I saw Edward Scissorhands in its original run in the theaters in 1990 (I don’t know why I thought it was released a few years earlier than that). I like it well enough, but it was never one of my favorites. Maybe that’s because the ending is so bittersweet. It certainly is a cult classic, though, so it makes sense that someone decided to extend the story…in this case, through graphic novel format. This is the first volume of combined individual issues that, I believe, started releasing last fall.
THE PLOT: Megs has always believed in her grandmother Kim’s stories about the man everyone else believes is a murderer. Megs’s mother believes her own mother was deranged, and they were not on good terms when Kim passed away. Megs is obsessed with finding Edward, despite her mother’s nagging that she forget him AND her grandmother. At the same time, Edward, alone in his mansion, finds an earlier prototype with some missing parts, whom he activates and names Eli. Eli becomes the same sort of monster everyone believes Edward is. Together, Megs and Edward work to track down Eli and clear Edward’s name.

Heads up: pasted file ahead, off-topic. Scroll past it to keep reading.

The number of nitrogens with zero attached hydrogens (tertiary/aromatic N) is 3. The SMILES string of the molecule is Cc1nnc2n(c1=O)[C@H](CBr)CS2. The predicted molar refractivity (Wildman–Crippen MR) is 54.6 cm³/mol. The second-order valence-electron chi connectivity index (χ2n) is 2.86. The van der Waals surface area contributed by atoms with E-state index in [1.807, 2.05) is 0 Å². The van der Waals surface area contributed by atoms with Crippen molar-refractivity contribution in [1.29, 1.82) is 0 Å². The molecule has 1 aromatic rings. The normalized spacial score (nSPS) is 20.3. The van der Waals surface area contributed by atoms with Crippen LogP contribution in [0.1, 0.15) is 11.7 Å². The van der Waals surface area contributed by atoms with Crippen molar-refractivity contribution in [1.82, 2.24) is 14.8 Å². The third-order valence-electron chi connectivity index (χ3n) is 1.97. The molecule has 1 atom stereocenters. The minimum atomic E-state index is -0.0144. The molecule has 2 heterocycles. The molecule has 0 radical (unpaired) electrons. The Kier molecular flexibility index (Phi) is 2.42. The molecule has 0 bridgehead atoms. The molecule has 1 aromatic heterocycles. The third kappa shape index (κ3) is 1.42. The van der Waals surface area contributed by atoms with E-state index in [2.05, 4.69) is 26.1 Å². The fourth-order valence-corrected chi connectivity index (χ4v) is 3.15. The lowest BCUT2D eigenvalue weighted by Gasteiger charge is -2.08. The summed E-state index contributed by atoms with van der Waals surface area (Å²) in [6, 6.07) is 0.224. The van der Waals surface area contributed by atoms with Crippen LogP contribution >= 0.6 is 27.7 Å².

MY TWO CENTS: The art is colorful, but the style is not to my taste. Everyone is drawn to look very unattractive in a cartoony way, which may be deliberate. Megs is definitely not the pretty popular girl her grandmother was. That’s okay (she reminds me a bit of Amy Farrah Fowler), but she is also drawn to look a bit abrasive. The story is engaging, but why does all the action start at this moment in time? Is it because Kim has just died, which makes both Edward and Megs lonelier than ever? With their one link gone, all that remains is for Megs and Edward to connect with each other. Their relationship does seem to be more about friendship than romance at this point…which is also just fine.
BOTTOM LINE: An interesting continuation of a classic movie, definitely worth checking out for dedicated fans. I’m interested in reading the next volume.
TEACUP RATING: Three-and-a-half out of five teacups.
ON SALE DATE: Available May 19, 2015, in paperback. (Individual issues are available now.)
Note: Review is based on an ARC provided by the publisher via Netgalley in exchange for an honest review.